Planning to Play in Tune


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Yes it is possible to LEARN how to play in tune through the systematic approach presented in this book.
Part Number: PLTune

216 in stock

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Review from Flutist Quarterly

“This new teaching manual from Kathy Blocki offers useful, specific exercises with well-written and
effective directions for careful tuning of the flute scale, intervals, and chords. The book is divided into five sections: “Developing Flexibility,” “Just Tuning,” “Tuning Exercises for Individuals and Ensembles,” “Playing with Dynamic Changes,” and “Tuning Challenges in Flute Literature.”

An excellent chart at the end provides helpful alternate fingerings for tuning. For developing flexibility, Blocki includes exercises for pitch bending, harmonics, and developing a tone with a full spectrum of sonority and richness.

Blocki also devotes a large section of the book specifically to intonation and tones. Her composed exercises here are marvelous, because they incorporate a drone and a melody whose sounding pitches move in opposite direction from the difference tones, making it easy to capture and hear the difference tones in a balanced and “in tune” way. This section has many exercises for both the individual player with a drone and for ensembles of three or more players. Blocki presents the difference tone work
in an organized and methodical way and presents the exercises with many variations and in all keys, written out very clearly with the desired difference tones marked.

In the final section of this remarkable book, Blocki utilizes flute repertoire with specific help for problematic areas. The pieces presented are Bizet’s Menuet from L’Arlesienne Suite No. 2, Mozart’s Concerto in G Major K. 313 (first movement development section featuring chordal modulation), and the flute solo of Ravel’s Daphnis and Chloe. Problematic areas for both tuning and interpretation are very specifically marked, and alternate fingerings are included. I highly recommend this book for students, professionals, and teachers.”

—Andrea Kapell Loewy

The book begins with flexibility exercises. Playing in tune begins with having the ability to easily bend pitches. Planning to Play in Tune offers a variety of exercises that will not only develop this flexibility, but also greatly improve core tone quality. The “Full Spectrum Tone” exercises use the concepts of polyphonic singing and apply them to flute.

The Just tuning system is explained in the second section of the book.  Learning to hear difference tones is a key element of playing with excellent intonation in an ensemble. It begins with exercises that help to zero in on these quiet tones and progress to using the difference tone as a reference for being in tune.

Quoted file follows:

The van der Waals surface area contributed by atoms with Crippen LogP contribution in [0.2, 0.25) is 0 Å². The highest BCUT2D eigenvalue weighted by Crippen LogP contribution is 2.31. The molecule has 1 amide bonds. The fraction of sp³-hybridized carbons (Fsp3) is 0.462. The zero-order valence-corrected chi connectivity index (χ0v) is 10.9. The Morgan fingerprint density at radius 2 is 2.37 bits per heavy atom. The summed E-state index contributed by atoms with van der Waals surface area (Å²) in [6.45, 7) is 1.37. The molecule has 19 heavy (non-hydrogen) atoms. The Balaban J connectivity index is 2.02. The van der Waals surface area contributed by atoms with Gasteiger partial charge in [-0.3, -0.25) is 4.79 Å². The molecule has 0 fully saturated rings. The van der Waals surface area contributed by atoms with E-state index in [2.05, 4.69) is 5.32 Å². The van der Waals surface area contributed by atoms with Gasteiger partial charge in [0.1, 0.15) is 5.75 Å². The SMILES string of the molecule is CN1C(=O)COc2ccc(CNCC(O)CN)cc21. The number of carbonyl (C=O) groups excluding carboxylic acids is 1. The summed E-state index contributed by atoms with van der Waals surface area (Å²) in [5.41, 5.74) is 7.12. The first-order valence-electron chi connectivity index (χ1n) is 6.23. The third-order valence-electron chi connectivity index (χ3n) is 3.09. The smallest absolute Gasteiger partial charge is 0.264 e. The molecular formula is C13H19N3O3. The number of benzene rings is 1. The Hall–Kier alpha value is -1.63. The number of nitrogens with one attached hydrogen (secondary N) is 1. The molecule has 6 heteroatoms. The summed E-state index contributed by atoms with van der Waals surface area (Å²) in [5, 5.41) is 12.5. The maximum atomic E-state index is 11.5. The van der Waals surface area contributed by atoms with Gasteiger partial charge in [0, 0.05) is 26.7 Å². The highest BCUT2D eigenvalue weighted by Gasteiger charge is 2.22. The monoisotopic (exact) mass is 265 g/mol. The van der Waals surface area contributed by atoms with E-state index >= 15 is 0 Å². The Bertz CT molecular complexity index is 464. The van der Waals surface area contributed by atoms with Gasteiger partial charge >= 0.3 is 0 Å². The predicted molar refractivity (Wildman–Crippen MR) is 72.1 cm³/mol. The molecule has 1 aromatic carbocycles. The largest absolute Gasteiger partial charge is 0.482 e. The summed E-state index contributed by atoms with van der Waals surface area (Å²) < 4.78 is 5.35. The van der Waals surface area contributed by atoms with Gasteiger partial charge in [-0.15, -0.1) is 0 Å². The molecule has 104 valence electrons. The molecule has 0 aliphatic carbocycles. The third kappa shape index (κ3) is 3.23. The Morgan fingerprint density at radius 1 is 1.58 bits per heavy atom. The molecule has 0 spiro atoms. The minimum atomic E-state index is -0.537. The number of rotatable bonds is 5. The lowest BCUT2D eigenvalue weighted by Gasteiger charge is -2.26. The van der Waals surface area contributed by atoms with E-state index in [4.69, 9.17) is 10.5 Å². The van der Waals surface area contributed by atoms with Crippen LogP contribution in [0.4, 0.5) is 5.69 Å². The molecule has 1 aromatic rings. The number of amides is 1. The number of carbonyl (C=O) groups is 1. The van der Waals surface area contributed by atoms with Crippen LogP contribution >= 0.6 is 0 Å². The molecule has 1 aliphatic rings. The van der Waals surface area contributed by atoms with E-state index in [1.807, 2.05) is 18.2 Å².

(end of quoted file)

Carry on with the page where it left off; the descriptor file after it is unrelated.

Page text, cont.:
A variety of methods of training ensembles is given in the third section.  I use these faithfully for warming up flute ensembles and find them to be highly effective.

Of course, one the most difficult aspects of playing in tune involves the use of dynamics.  An entire section of the book is dedicated to progressively mastering the art of playing in tune when tackling extreme dynamics changes.

The final section applies all the concepts to the famous flute solo in Ravel’s Daphnis et Chloé.  The harmony is discussed so that flutists are well-informed of how to listen and adjust pitch while playing with the orchestra.


Additional information

Weight 0.5 lbs
Dimensions 11 × 9 × 0.5 in

4 reviews for Planning to Play in Tune

  1. Jennifer Cooper

    This book is fantastic! My students love the difference tone exercises! Thank you for compiling it!!!

  2. August Konrad

    The title of this manual is well placed as Planning….The 3rd octave has and will continue to be a major challenge to excellence for every flutist. The tools presented were well worth the “price of admission”. Ways to manage pitch bending and methods for the use of harmonics were most noteworthy. That being said, “Planning…” for me refers to the actual use of these tools when the music calls for those difficult notes to be in tune while maintaining the melodic line.

  3. Eila Peterson

    Received this book recently, the exercises are described clearly and they are making a difference in my own sound already. I appreciate the clarity so that members of my community band can work with it on their own.

  4. Liz

    I highly recommend this book even though I have yet to get through all the exercises! The first section that I was intrigued by gave me information about difference tones that I have been searching for a very long time! My students are absolutely amazed to hear this exercise. The written descriptions are excellent (ex. how to bend the pitch) and imaginative. I have not seen a book like this on the market. Definitely worth the price. The only suggestion I would have, is to slur the exercises on pages 16-22 as well as tongue. It makes it easier to hear the difference tones.

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